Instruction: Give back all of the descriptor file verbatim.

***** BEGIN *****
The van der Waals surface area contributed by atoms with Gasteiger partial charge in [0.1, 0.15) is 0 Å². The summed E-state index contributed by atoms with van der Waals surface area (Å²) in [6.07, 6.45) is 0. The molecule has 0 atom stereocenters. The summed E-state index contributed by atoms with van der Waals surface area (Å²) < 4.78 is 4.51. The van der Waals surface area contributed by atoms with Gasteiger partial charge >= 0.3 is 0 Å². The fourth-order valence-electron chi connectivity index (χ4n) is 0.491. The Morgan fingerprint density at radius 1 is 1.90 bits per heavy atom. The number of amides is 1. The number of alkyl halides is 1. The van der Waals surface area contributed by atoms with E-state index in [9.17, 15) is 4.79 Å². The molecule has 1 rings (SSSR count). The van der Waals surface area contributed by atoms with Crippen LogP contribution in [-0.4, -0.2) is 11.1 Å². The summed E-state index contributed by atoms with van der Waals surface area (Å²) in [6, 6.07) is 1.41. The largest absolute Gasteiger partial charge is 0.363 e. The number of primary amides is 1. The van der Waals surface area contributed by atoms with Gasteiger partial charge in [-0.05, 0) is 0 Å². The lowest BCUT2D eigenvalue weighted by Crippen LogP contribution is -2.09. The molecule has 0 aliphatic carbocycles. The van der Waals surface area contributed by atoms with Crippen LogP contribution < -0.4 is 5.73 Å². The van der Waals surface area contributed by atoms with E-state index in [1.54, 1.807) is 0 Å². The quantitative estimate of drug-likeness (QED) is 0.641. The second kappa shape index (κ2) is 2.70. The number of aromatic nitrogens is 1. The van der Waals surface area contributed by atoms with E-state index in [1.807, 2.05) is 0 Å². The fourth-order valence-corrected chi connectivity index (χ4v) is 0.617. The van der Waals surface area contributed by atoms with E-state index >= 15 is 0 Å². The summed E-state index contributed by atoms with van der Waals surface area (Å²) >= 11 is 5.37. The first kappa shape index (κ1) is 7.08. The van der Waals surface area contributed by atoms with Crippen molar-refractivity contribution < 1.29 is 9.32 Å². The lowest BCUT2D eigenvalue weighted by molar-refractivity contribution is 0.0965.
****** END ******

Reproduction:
The van der Waals surface area contributed by atoms with Gasteiger partial charge in [0.1, 0.15) is 0 Å². The summed E-state index contributed by atoms with van der Waals surface area (Å²) in [6.07, 6.45) is 0. The molecule has 0 atom stereocenters. The summed E-state index contributed by atoms with van der Waals surface area (Å²) < 4.78 is 4.51. The van der Waals surface area contributed by atoms with Gasteiger partial charge >= 0.3 is 0 Å². The fourth-order valence-electron chi connectivity index (χ4n) is 0.491. The Morgan fingerprint density at radius 1 is 1.90 bits per heavy atom. The number of amides is 1. The number of alkyl halides is 1. The van der Waals surface area contributed by atoms with E-state index in [9.17, 15) is 4.79 Å². The molecule has 1 rings (SSSR count). The van der Waals surface area contributed by atoms with Crippen LogP contribution in [-0.4, -0.2) is 11.1 Å². The summed E-state index contributed by atoms with van der Waals surface area (Å²) in [6, 6.07) is 1.41. The largest absolute Gasteiger partial charge is 0.363 e. The number of primary amides is 1. The van der Waals surface area contributed by atoms with Gasteiger partial charge in [-0.05, 0) is 0 Å². The lowest BCUT2D eigenvalue weighted by Crippen LogP contribution is -2.09. The molecule has 0 aliphatic carbocycles. The van der Waals surface area contributed by atoms with Crippen LogP contribution < -0.4 is 5.73 Å². The van der Waals surface area contributed by atoms with E-state index in [1.54, 1.807) is 0 Å². The quantitative estimate of drug-likeness (QED) is 0.641. The second kappa shape index (κ2) is 2.70. The number of aromatic nitrogens is 1. The van der Waals surface area contributed by atoms with E-state index in [1.807, 2.05) is 0 Å². The fourth-order valence-corrected chi connectivity index (χ4v) is 0.617. The van der Waals surface area contributed by atoms with E-state index >= 15 is 0 Å². The summed E-state index contributed by atoms with van der Waals surface area (Å²) >= 11 is 5.37. The first kappa shape index (κ1) is 7.08. The van der Waals surface area contributed by atoms with Crippen molar-refractivity contribution < 1.29 is 9.32 Å². The lowest BCUT2D eigenvalue weighted by molar-refractivity contribution is 0.0965.